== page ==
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Discussion Starter #1 (Edited)
I just finished replacing about 2/3 of the wood siding on my home and garage. The house is 110 years old and I just replaced the rotten wood siding with new siding (Pattern 105 wood siding). I spent four weeks caulking the bottom overlaping portion of the siding on the house and garage. Some of the boards had larger gaps due to either crooked siding or just old crooked house so I wanted to protect the house as much as possible. I've now been told that what I did was a bad idea which could cause moisture to get trapped. I really view getting rid of all of the caulk as almost impossible after what I went through. My question is, can I simply make an occasional weep hole in some of the caulk to allow it to breathe? Should I strip the caulk on one or two boards on each side of the house? I did not caulk every board due to some of the siding being protected under a porch and others that were unaccessible due to shrubs. Would either of those options be enough to prevent any problems? Any advice or help would be greatly appreciated. Thanks.

Austin
 

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Discussion Starter #3 (Edited)
Is this cedar dutch lap you’re talking about?

What caulking did you use?

My siding is pine, but I guess it can be considered dutch lap (correct me if I'm wrong.) I just used all purpose acrylic caulk, I bought the good stuff, the 35-40 year stuff. I went back to edit my original post, but I forgot to mention that I did not caulk every board due to some protected under a porch and some hard to get to locations.
 

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I wouldn’t worry about it.

Is what you did common practice, no. Fact is a couple coats of paint usually seals the lap anyway.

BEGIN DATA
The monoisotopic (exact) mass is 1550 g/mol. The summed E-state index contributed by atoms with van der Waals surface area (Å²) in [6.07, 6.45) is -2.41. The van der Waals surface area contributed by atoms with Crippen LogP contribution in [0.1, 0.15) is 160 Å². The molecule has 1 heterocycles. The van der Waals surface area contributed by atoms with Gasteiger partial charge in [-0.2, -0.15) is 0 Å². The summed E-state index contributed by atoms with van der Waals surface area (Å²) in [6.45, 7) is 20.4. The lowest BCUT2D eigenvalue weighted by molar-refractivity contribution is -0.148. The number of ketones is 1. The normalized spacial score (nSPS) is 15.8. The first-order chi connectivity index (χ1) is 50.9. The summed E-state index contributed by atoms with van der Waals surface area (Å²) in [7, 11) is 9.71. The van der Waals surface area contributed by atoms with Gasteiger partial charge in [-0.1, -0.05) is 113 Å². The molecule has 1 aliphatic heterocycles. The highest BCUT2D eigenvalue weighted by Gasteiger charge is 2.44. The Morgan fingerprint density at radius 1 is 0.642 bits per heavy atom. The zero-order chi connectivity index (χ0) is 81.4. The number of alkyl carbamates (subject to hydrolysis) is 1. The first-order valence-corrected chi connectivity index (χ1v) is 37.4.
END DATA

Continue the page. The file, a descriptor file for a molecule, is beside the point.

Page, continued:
I certainty would not drill any holes and chance penetrating the weather barrier.

That wasn’t the picture I was talking about btw.
 

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That is Dutch lap, German lap or Cove lap siding. The overlap board is nailed above the lap to let the bottom board move (expand and contract) with the seasonal changes. This also permits drying from water wicking and being solar driven to the backside near the house. It should be primed all six sides against water. No caulking at the laps. Each board needs the air space at the lap, continuous. http://www.forestprod.org/woodprotection06tsongas.pdf

You will get paint blisters if painted with a caulked lap joint; http://www.buildingscience.com/documents/insights/bsi-028-e

So it’s not a vented (rainscreen) siding? http://www.articlesnatch.com/Article/Benefit-From-Airspace-Behind-Your-Siding/151553

Gary
 

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Discussion Starter #6 (Edited)
Thanks for the advice, after closer inspection it looks like the boards have already expanded and contracted enough to cause the caulk to separate in some places. I tried to remove some of it, and it looks like it would be impossible to remove it. Any suggestions on anything that I can do to better the situation?
 

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After it dries I'd try a carbide tipped paint scraper on the caulking, last resort- using a scraper blade with an oscillating power/multi tool. You don't want any of the caulking sealing that joint.......

Gary
 

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I hope the 105 siding has changed from the old days, it was tough to keep paint on back then. It also was bad to warp and twist some if it wasn't nailed tight.
 

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Where to get siding like that

I need to replace some Dutch Lap Siding on our 80-year-old house. The photo looks like what I need. Where did you get it. Also, thanks for the advice on how to install.

Gary
 
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